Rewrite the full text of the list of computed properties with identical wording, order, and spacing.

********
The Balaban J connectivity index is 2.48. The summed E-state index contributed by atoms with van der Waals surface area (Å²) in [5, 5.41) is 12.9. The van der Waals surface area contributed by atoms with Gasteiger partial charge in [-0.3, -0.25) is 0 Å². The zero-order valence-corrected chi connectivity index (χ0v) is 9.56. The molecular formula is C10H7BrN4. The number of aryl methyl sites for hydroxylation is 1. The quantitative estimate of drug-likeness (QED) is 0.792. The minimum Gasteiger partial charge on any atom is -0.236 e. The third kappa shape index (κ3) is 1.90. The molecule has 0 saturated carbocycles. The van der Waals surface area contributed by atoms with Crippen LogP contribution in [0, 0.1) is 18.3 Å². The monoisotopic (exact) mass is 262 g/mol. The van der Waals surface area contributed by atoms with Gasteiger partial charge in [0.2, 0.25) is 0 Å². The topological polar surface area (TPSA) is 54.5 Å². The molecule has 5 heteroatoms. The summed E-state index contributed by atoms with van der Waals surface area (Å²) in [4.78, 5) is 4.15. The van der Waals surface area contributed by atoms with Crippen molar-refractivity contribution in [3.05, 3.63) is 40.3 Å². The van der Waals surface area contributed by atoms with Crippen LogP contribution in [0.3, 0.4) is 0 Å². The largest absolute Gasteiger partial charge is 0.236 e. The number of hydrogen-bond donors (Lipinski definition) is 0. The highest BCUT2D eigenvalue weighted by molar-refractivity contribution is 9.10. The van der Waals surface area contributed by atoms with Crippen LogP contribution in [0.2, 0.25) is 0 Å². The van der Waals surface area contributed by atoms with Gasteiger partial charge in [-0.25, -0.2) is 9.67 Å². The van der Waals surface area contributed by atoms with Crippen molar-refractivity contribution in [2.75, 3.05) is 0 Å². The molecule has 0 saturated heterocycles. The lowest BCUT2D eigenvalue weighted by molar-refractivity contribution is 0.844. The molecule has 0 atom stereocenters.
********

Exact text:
The Balaban J connectivity index is 2.48. The summed E-state index contributed by atoms with van der Waals surface area (Å²) in [5, 5.41) is 12.9. The van der Waals surface area contributed by atoms with Gasteiger partial charge in [-0.3, -0.25) is 0 Å². The zero-order valence-corrected chi connectivity index (χ0v) is 9.56. The molecular formula is C10H7BrN4. The number of aryl methyl sites for hydroxylation is 1. The quantitative estimate of drug-likeness (QED) is 0.792. The minimum Gasteiger partial charge on any atom is -0.236 e. The third kappa shape index (κ3) is 1.90. The molecule has 0 saturated carbocycles. The van der Waals surface area contributed by atoms with Crippen LogP contribution in [0, 0.1) is 18.3 Å². The monoisotopic (exact) mass is 262 g/mol. The van der Waals surface area contributed by atoms with Gasteiger partial charge in [0.2, 0.25) is 0 Å². The topological polar surface area (TPSA) is 54.5 Å². The molecule has 5 heteroatoms. The summed E-state index contributed by atoms with van der Waals surface area (Å²) in [4.78, 5) is 4.15. The van der Waals surface area contributed by atoms with Crippen molar-refractivity contribution in [3.05, 3.63) is 40.3 Å². The van der Waals surface area contributed by atoms with Crippen LogP contribution in [0.3, 0.4) is 0 Å². The largest absolute Gasteiger partial charge is 0.236 e. The number of hydrogen-bond donors (Lipinski definition) is 0. The highest BCUT2D eigenvalue weighted by molar-refractivity contribution is 9.10. The van der Waals surface area contributed by atoms with Crippen LogP contribution in [0.2, 0.25) is 0 Å². The van der Waals surface area contributed by atoms with Gasteiger partial charge in [-0.25, -0.2) is 9.67 Å². The van der Waals surface area contributed by atoms with Crippen molar-refractivity contribution in [2.75, 3.05) is 0 Å². The molecule has 0 saturated heterocycles. The lowest BCUT2D eigenvalue weighted by molar-refractivity contribution is 0.844. The molecule has 0 atom stereocenters.